Surfers of JBay Unite to Keep People Out of the Water as R5000 Fine Introduced

Craig Jarvis

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Updated 57d ago

The world needs time to beat the coronavirus. The more people who stay at home, the more likely it is that we can all pull through this together. So we're creating and curating content that can can help you shred indoors and stave off lockdown blues. You can find all of that, HERE - JL, editor.

Today, Monday April 6, is day 11 of the lockdown in South Africa. No travel unless essential, i.e. going to buy groceries, going to the chemist or going to a doctor. Everything else is closed. The selling of alcohol and cigarettes is also banned.

When our president Cyril Ramaphosa made the announcement two weeks ago of a national state of disaster, we got prepared, and we bought some groceries and booze (and cigarettes, some of us…) for the weeks to come. 

Patrolling the streets in SA.

Patrolling the streets in SA.

© 2020 - Paweł Janiak

To help with the lockdown, the army was called in. Soldiers were deployed, and there was a show of force around the country.

The South African authorities have what has been called a brutal and heavy-handed approach to those under lockdown. Zero tolerance to those disobeying the lockdown orders. The shit is real. 

To date, the Independent Police Investigative Directorate (IPID) has recorded six alleged killings by police in the first week of lockdown. These deaths were alleged as police were reacting to citizens disobeying the lockdown orders.

IPID is the body mandated to investigate criminal complaints against the police service in South Africa.

The current death tally from COVID-19 sits at 11 deaths in South Africa, with 1655 infections, but this number is obviously set to rise, and it could increase quite quickly and steeply. 

We can all sense that our world is about to be turned upside down, and it is a world that doesn't include surfing anymore. Beaches are closed, surfing has been banned. There are many weeks to come, of sitting and waiting.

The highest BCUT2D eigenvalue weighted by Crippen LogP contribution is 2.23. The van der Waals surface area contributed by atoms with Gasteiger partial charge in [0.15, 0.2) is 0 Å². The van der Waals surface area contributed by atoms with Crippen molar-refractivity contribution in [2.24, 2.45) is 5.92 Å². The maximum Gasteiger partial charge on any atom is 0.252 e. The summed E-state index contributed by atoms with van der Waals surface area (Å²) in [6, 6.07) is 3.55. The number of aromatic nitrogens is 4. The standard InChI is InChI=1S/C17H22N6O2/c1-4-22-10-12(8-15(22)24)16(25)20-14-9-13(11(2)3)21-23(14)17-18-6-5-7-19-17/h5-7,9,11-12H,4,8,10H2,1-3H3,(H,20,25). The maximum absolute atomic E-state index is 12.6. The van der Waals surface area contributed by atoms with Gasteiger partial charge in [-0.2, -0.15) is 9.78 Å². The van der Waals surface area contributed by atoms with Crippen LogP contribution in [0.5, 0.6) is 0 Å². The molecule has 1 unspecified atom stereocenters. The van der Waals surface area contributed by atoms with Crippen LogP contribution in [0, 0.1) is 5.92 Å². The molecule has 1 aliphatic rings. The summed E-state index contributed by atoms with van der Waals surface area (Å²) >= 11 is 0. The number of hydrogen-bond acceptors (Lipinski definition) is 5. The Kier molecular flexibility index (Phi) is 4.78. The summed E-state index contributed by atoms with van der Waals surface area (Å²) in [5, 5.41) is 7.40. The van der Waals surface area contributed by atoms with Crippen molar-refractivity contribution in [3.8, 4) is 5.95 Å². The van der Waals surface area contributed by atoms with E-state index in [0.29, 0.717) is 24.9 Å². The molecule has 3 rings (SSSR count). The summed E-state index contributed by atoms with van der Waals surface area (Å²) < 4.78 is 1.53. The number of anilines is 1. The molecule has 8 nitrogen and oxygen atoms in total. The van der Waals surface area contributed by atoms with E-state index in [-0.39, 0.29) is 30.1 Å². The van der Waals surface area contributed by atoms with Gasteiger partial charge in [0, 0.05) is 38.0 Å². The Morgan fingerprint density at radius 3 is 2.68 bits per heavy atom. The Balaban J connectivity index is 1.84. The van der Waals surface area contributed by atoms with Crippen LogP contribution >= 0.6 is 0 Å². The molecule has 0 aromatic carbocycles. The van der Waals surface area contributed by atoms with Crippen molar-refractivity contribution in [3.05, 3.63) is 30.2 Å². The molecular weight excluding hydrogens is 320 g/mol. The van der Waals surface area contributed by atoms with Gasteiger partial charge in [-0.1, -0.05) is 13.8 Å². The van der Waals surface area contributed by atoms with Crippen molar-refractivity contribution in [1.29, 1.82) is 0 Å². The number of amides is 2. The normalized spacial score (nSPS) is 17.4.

Want to surf JBay? Try shredding it on True Surf instead. See HERE.

Many surfers who tried to go surfing initially, were asked to get out of the water across the country. Most of them were warned while some were fined. 

The second offence is a jail sentence of 6 months. If you can't afford your R5,000 first offence, then you go straight to jail... Surfers, however, are a resolute bunch and it feels we have all moved on. The reality of our situation had not set in when the lockdown was initiated, and mistakes were made. Now it has. We now understand, as hard as it is. We are not moving. We are all staying home. Factories stand empty, while dust and sand are both settling in on the streets. Surf shops are closed, bottle stores are shut. Staying at home is the right thing to do. It is everyman's effort of fighting together against an invisible enemy. 

South Africa is a harsh country at times. While we all want to surf, every day, it's just not part of the government strategy. It's not about surfing, it's about groups of people gathering, of driving to the beaches, of hanging out in car parks. No fishing, no diving, no kayaking, no SUPing. No hanging on the beach. No walking your dogs on the beaches. No yoga.

The beaches, obviously, are deserted. If you do chance a quick walk or run on the beach, your neighbours will have a photo of you on Facebook by the time you get back, and it would have been shared to the local authorities. It's as real as it gets.

It's an obvious statement, but if we have a natural disaster, like a tsunami or an earthquake, surfers will obviously look out for each other. They would most likely be an intrinsic part of health and safety. We are, as a whole, well versed in various methods of survival. It comes from surf travel, big waves, dangerous conditions, reef injuries, and dare I say it, shark attacks. Surfers are often the ones who stand up to be counted when the shit hits the fan. The locals at Supers, one of the tightest of our clans, decided that solidarity is the best way to deal with this shit storm and will ultimately get them back into the water. The sooner they get this done, the faster they can return to doing what they love

The locals at Supers, one of the tightest of our clans, decided that solidarity is the best way to deal with this and will ultimately get them back into the water. The sooner they get this done, the faster they can return to doing what they love.

There is going to be a very new and genuine appreciation of the beaches and of surfing when we get out of here when we can all go surfing again. There might be more tolerance in the water, or there might be closing in of the ranks and spots become more localised again. 

Now the locals here, and at most other surf spots around the country, are united again, and want this thing to end. They are thinking ahead, while in many places around the world surfers continue to defy lockdown rules, continue to insult and antagonise authorities and continue to go surfing.

If they're not, these surfers are signing pointless petitions as to why they should be allowed to go surfing, while every other sporting body in the world should remain behind closed doors. We can look on. We know what's coming. It's a matter of time. In New Zealand surfers are flouting the rules and paddling out regardless.

In Australia, it has finally started happening. The Superbank and other beaches have been closed. In South Africa, the surfers have settled in. They are patiently sitting it out as a collective, until the day they can go surfing again. 

The next few days are going to be extremely testing on the east coast if you look at the charts. Be strong girls and guys and shred indoors instead.

Cover shot by Ant Fox.